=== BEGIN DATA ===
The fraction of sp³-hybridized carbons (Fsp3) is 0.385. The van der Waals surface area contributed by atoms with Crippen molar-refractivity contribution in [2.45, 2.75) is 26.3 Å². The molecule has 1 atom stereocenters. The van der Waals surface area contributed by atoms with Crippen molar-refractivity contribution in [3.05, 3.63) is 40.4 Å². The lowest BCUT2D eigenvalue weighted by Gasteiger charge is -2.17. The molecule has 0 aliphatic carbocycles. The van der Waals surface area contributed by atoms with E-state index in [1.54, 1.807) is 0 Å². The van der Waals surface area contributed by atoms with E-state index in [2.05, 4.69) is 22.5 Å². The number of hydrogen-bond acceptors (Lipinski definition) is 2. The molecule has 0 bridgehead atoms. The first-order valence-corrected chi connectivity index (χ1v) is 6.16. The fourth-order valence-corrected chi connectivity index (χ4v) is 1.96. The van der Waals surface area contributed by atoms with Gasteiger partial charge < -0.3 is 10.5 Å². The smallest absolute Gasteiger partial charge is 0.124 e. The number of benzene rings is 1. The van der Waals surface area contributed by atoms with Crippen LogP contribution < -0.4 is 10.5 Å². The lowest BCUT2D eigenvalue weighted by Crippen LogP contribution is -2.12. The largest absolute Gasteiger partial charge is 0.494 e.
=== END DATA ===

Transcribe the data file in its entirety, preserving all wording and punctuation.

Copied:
The fraction of sp³-hybridized carbons (Fsp3) is 0.385. The van der Waals surface area contributed by atoms with Crippen molar-refractivity contribution in [2.45, 2.75) is 26.3 Å². The molecule has 1 atom stereocenters. The van der Waals surface area contributed by atoms with Crippen molar-refractivity contribution in [3.05, 3.63) is 40.4 Å². The lowest BCUT2D eigenvalue weighted by Gasteiger charge is -2.17. The molecule has 0 aliphatic carbocycles. The van der Waals surface area contributed by atoms with E-state index in [1.54, 1.807) is 0 Å². The van der Waals surface area contributed by atoms with E-state index in [2.05, 4.69) is 22.5 Å². The number of hydrogen-bond acceptors (Lipinski definition) is 2. The molecule has 0 bridgehead atoms. The first-order valence-corrected chi connectivity index (χ1v) is 6.16. The fourth-order valence-corrected chi connectivity index (χ4v) is 1.96. The van der Waals surface area contributed by atoms with Gasteiger partial charge < -0.3 is 10.5 Å². The smallest absolute Gasteiger partial charge is 0.124 e. The number of benzene rings is 1. The van der Waals surface area contributed by atoms with Crippen LogP contribution < -0.4 is 10.5 Å². The lowest BCUT2D eigenvalue weighted by Crippen LogP contribution is -2.12. The largest absolute Gasteiger partial charge is 0.494 e.